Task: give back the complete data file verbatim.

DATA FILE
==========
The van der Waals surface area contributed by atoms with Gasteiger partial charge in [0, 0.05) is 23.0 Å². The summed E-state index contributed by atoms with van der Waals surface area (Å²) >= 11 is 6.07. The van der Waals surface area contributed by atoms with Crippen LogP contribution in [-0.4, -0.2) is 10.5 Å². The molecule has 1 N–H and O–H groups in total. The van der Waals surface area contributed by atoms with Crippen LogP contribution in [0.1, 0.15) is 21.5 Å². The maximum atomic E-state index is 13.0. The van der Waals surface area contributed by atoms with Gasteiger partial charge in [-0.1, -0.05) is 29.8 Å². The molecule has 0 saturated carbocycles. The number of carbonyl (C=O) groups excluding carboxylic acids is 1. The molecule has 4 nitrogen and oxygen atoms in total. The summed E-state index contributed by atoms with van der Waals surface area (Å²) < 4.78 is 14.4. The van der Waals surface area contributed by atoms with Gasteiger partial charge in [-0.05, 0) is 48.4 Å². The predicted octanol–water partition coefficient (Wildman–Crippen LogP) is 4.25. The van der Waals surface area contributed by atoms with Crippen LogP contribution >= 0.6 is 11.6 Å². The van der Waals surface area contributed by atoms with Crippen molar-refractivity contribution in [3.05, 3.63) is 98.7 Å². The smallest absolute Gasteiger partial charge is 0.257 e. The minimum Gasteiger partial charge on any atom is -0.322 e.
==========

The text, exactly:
The van der Waals surface area contributed by atoms with Gasteiger partial charge in [0, 0.05) is 23.0 Å². The summed E-state index contributed by atoms with van der Waals surface area (Å²) >= 11 is 6.07. The van der Waals surface area contributed by atoms with Crippen LogP contribution in [-0.4, -0.2) is 10.5 Å². The molecule has 1 N–H and O–H groups in total. The van der Waals surface area contributed by atoms with Crippen LogP contribution in [0.1, 0.15) is 21.5 Å². The maximum atomic E-state index is 13.0. The van der Waals surface area contributed by atoms with Gasteiger partial charge in [-0.1, -0.05) is 29.8 Å². The molecule has 0 saturated carbocycles. The number of carbonyl (C=O) groups excluding carboxylic acids is 1. The molecule has 4 nitrogen and oxygen atoms in total. The summed E-state index contributed by atoms with van der Waals surface area (Å²) < 4.78 is 14.4. The van der Waals surface area contributed by atoms with Gasteiger partial charge in [-0.05, 0) is 48.4 Å². The predicted octanol–water partition coefficient (Wildman–Crippen LogP) is 4.25. The van der Waals surface area contributed by atoms with Crippen LogP contribution >= 0.6 is 11.6 Å². The van der Waals surface area contributed by atoms with Crippen molar-refractivity contribution in [3.05, 3.63) is 98.7 Å². The smallest absolute Gasteiger partial charge is 0.257 e. The minimum Gasteiger partial charge on any atom is -0.322 e.